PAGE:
Sun touts StarOffice upgrade

Sun Microsystems is calling for volunteers to test the latest beta of its StarOffice suite. The StarOffice version 6.1 beta programme is due to begin next week and Sun is seeking small and medium-sized businesses, developers, system administrators and general users.

Sun Microsystems is calling for volunteers to test the latest beta of its StarOffice suite.

The StarOffice version 6.1 beta programme is due to begin next week and Sun is seeking small and medium-sized businesses, developers, system administrators and general users to trial the new version, which it wants to try out across Windows, Linux and its own Solaris operating system.

Mark Botherway, managing director of Sun distributor SolNet, says pilots of version 6.0 are going on in a couple of government departments, “and we’re looking to get them to 6.1".

SolNet also has “a couple of fairly big private sector clients” trialing version 6.0. “They’re looking at creative ways of using the technology.”

Last year Sun started charging customers with the release of version 6.0, but at a substantially lower rate than its rival, industry standard Microsoft Office. Previously, Sun’s offering had been free and open source.

Botherway says support is part of the charge and the open source version of Sun’s office suite, OpenOffice, is still available and “remains attractive to some markets”.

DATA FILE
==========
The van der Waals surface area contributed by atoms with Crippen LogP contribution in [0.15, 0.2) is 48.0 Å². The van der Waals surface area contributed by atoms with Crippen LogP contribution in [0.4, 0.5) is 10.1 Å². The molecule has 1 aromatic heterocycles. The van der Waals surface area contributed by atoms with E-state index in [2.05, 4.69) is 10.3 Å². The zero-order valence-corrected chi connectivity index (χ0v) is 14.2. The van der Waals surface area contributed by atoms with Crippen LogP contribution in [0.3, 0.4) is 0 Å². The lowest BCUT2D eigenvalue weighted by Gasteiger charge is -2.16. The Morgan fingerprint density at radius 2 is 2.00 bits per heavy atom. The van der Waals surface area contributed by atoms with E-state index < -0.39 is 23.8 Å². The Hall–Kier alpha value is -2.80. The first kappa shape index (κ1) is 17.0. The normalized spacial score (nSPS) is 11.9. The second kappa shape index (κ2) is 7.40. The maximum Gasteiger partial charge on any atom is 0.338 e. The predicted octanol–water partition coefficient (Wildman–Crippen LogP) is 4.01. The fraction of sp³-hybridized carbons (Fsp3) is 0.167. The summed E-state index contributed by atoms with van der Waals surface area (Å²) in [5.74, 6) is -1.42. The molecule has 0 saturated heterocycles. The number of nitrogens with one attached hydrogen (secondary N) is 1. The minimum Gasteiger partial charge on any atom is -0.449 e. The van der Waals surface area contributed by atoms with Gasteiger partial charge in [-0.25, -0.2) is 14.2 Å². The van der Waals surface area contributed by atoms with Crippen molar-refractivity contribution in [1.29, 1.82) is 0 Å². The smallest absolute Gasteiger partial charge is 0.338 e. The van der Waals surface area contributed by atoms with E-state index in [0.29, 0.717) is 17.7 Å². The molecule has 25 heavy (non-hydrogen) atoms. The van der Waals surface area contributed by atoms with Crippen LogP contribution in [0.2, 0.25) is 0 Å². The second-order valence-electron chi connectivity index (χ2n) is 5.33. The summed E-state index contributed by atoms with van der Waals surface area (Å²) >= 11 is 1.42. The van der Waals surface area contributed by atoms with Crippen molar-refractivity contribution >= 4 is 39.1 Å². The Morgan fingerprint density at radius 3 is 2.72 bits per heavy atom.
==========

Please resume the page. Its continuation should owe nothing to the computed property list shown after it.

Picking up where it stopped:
Starting this year, Auckland University is offering students a choice between StarOffice and Microsoft Office.

University IT systems and services director Stephen Whiteside says StarOffice was offered “because Sun has some imaginative licensing which allows us to license it for our students, which is very attractive”. StarOffice is licensed per user, not per PC as Microsoft Office is, meaning licensed users can make up to five copies and students can put a copy on their home computer.

Licensing costs for MS Office are considerable, says Whiteside. “And while they’re not the sum total of what we spend with Microsoft, they’re a fair chunk.”

StarOffice 6.0 uses XML, which helps compact the size of files and allows seamless transfer of files between users running it on different operating systems, but overall it is less feature-rich than MS Office.

Phil Burnham, analyst at Australian researcher Inform, says that across the Tasman StarOffice has comprised 0.2% of office suite sales so far this year, with Office XP accounting for 98%.

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